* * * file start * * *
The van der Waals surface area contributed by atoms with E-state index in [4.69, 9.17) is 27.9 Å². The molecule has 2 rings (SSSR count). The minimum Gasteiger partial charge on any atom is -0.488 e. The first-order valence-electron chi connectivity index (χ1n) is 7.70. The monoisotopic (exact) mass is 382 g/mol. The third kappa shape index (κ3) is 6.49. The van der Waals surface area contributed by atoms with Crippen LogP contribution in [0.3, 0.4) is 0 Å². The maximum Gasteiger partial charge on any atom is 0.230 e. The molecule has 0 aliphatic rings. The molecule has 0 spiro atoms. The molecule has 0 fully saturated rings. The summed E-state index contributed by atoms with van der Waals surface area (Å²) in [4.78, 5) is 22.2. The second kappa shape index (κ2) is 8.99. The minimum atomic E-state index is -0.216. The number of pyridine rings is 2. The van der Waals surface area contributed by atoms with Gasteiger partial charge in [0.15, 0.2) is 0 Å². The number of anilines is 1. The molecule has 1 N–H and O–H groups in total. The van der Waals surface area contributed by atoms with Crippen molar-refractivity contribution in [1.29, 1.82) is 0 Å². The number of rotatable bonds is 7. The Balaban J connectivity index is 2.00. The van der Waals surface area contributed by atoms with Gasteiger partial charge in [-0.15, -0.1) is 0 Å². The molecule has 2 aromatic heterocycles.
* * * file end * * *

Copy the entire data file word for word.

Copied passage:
The van der Waals surface area contributed by atoms with E-state index in [4.69, 9.17) is 27.9 Å². The molecule has 2 rings (SSSR count). The minimum Gasteiger partial charge on any atom is -0.488 e. The first-order valence-electron chi connectivity index (χ1n) is 7.70. The monoisotopic (exact) mass is 382 g/mol. The third kappa shape index (κ3) is 6.49. The van der Waals surface area contributed by atoms with Crippen LogP contribution in [0.3, 0.4) is 0 Å². The maximum Gasteiger partial charge on any atom is 0.230 e. The molecule has 0 aliphatic rings. The molecule has 0 spiro atoms. The molecule has 0 fully saturated rings. The summed E-state index contributed by atoms with van der Waals surface area (Å²) in [4.78, 5) is 22.2. The second kappa shape index (κ2) is 8.99. The minimum atomic E-state index is -0.216. The number of pyridine rings is 2. The van der Waals surface area contributed by atoms with Gasteiger partial charge in [0.15, 0.2) is 0 Å². The number of anilines is 1. The molecule has 1 N–H and O–H groups in total. The van der Waals surface area contributed by atoms with Crippen molar-refractivity contribution in [1.29, 1.82) is 0 Å². The number of rotatable bonds is 7. The Balaban J connectivity index is 2.00. The van der Waals surface area contributed by atoms with Gasteiger partial charge in [-0.15, -0.1) is 0 Å². The molecule has 2 aromatic heterocycles.